This website will not empower you.

Ethical web development

The author, Daniel Hartley
Daniel Hartley
Reading time: 3 to 4 minutes

The examined working life is worth living.

In economics, an externality is an indirect cost or benefit to an uninvolved third party that arises as an effect of another party's (or parties') activity.

Negative externalities lead to problems. Pollution, rising carbon dioxide levels, and loss of biodiversity are negative externalities that have been repeatedly ignored and for which we must all pay.

If I am to be someone who contributes positively to society, I must accept responsibility for unearthing the negative externalities that arise from my work, and prevent them.

To do so, I need a set of values, a way of working conducive to ethics, and a means of evaluating outcomes.


In my field, software development, as in many others, there are Codes of Conduct (CoC) which enumerate a lot of good things about how I ought to behave professionally.

In their paper on ethics in software processes, From Codes of Conduct to Ethical Deliberation, Gogoll, Zuber et al. argue that these codes are not sufficient to guarantee ethical outcomes.

CoCs are difficult to use as normative guidelines for technical software development due to their underdetermined character. They may trigger behavior such as indifference or the cherry-picking of specific ethical values. Thus, they are of little immediate use during the software development processes.
From Codes of Conduct to Ethical Deliberation (PDF)

The authors conclude,

…we suggest moving from a simple application of “ethical heuristics” to a point where we treat ethical thinking as a skill that has to be practiced and can be embedded deeply into the software development process. Consequently, ethical deliberation must not be limited to ethics councils, company advisory boards or other special committees. Rather, it needs to be practiced and shaped by the software developers who create and intricately understand the technical system.
Ibid. (PDF)

They propose an approach called Ethical Deliberation in Agile Processes. An existing alternative is the open source project Pledge Works.

Pledge Works

Pledge Works is a response to the need for a skill that has to be practiced and can be embedded deeply into the software development process.

The Pledge Works' tagline is: writing pledges for better outcomes. What does this mean?


Pledges express values in a given context. The context is what we want to do and the resources we have available. If the context is unspecified, the pledge will be vague, Don't be evil.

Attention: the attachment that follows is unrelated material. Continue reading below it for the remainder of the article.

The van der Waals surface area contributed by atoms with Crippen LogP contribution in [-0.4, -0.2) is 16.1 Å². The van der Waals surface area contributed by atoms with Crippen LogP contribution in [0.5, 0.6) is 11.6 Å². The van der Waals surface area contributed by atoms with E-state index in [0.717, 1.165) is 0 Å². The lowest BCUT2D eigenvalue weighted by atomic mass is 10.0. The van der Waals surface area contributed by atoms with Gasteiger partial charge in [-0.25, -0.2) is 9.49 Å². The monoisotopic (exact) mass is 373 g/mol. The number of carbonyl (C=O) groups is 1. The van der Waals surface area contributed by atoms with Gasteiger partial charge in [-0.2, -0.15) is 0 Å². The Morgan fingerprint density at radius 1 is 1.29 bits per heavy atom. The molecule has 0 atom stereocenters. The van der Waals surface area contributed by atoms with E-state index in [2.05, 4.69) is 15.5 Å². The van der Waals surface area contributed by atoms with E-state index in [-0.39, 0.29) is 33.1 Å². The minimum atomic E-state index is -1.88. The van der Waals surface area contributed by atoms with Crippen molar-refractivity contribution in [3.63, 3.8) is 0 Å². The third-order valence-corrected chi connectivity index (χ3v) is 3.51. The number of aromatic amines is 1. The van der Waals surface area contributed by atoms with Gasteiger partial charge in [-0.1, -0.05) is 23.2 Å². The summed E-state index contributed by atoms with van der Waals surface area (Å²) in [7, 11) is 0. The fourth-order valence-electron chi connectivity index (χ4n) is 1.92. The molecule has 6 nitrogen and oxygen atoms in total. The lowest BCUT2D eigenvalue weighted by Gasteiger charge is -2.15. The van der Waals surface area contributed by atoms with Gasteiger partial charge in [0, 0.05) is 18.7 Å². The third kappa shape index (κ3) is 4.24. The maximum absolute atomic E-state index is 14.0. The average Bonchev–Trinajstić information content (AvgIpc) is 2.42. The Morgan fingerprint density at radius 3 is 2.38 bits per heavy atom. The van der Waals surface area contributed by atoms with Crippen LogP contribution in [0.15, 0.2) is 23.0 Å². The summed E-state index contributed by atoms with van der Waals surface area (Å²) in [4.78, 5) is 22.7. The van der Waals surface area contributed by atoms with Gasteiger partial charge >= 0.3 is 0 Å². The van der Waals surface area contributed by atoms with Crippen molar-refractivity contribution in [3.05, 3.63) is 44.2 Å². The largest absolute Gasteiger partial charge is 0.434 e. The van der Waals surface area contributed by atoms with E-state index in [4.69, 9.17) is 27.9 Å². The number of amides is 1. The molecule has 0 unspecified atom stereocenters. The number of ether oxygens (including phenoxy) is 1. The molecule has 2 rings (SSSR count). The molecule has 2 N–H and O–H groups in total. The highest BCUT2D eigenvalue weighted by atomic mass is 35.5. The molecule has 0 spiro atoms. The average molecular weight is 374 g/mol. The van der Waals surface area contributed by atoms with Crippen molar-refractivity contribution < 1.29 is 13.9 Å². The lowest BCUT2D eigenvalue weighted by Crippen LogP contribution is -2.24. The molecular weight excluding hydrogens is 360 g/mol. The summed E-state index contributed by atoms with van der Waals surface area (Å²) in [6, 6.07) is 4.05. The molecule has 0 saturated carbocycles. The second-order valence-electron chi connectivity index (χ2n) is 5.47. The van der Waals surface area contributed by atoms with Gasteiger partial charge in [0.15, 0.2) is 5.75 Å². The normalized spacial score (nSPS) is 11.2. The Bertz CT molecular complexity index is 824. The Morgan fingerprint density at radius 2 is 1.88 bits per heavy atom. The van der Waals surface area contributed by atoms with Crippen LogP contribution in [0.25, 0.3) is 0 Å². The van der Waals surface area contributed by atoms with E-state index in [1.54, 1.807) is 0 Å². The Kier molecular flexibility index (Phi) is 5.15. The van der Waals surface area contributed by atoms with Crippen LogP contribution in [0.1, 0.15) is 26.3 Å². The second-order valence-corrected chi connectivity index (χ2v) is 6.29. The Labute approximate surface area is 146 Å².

When the context imposes constraints - time, money, people - we need to learn how to adapt our values without watering them down. We must decide what kind of world we want in order to know whether our product favours it.

Given a set of values, and a context, we write pledges.

Pledge Works formula: values + context = pledges. Values are drawn as a blue circle, context as a black square, and they combine into a purple square within a circle to illustrate the Pledge Works approach.
The Pledge Works Formula: values + context = Pledge Works

Ethical deliberation takes thought, discussion and time. Pledge writing can, and probably should, be introduced in an incremental, piecemeal way so as not to unnecessarily disrupt your work.


The payoff for our effort is an outcome that is at least as good as the business as usual default, if not better. Better outcomes, not perfect ones.

I like to write lots of pledges. When I can't tell whether I've broken a pledge - when the outcome is unclear - I narrow the context. My preference is for pledges that read like requirements; given sufficient exposition, I can take the subjective sting out of the decision.

I hope to develop a more systematic approach to Pledge Works but for now I learn as I go along, and do a little better with each effort.

Update Wed 1 May 2024

We (the Pledge Works collaborators) discovered it is helpful to set an end time for a pledge. This requires us to check back on our pledges to see if we've honoured them. Some practices become ingrained, some are unworkable or unachieveable. Letting pledges go also lets us write new pledges.

We are human, we aim for better outcomes, not perfect ones. A time unlimited pledge feels like an attempt at perfection (which will likely fail).

Pledge Works has guidance on how to get started and tools for writing and evaluating pledges, but it has no hard and fast rules. I've written a couple of simple case studies, one for The Public Good, the other for an imaginary Startup, as examples of how I adapt Pledge Works.

Disclosure: I am a collaborator on Pledge Works. The flavour of Pledge Works I describe here is my own.

I find it useful to express my values in the form of pledges. These tend to be more specific than principles.

Links to external references

Related content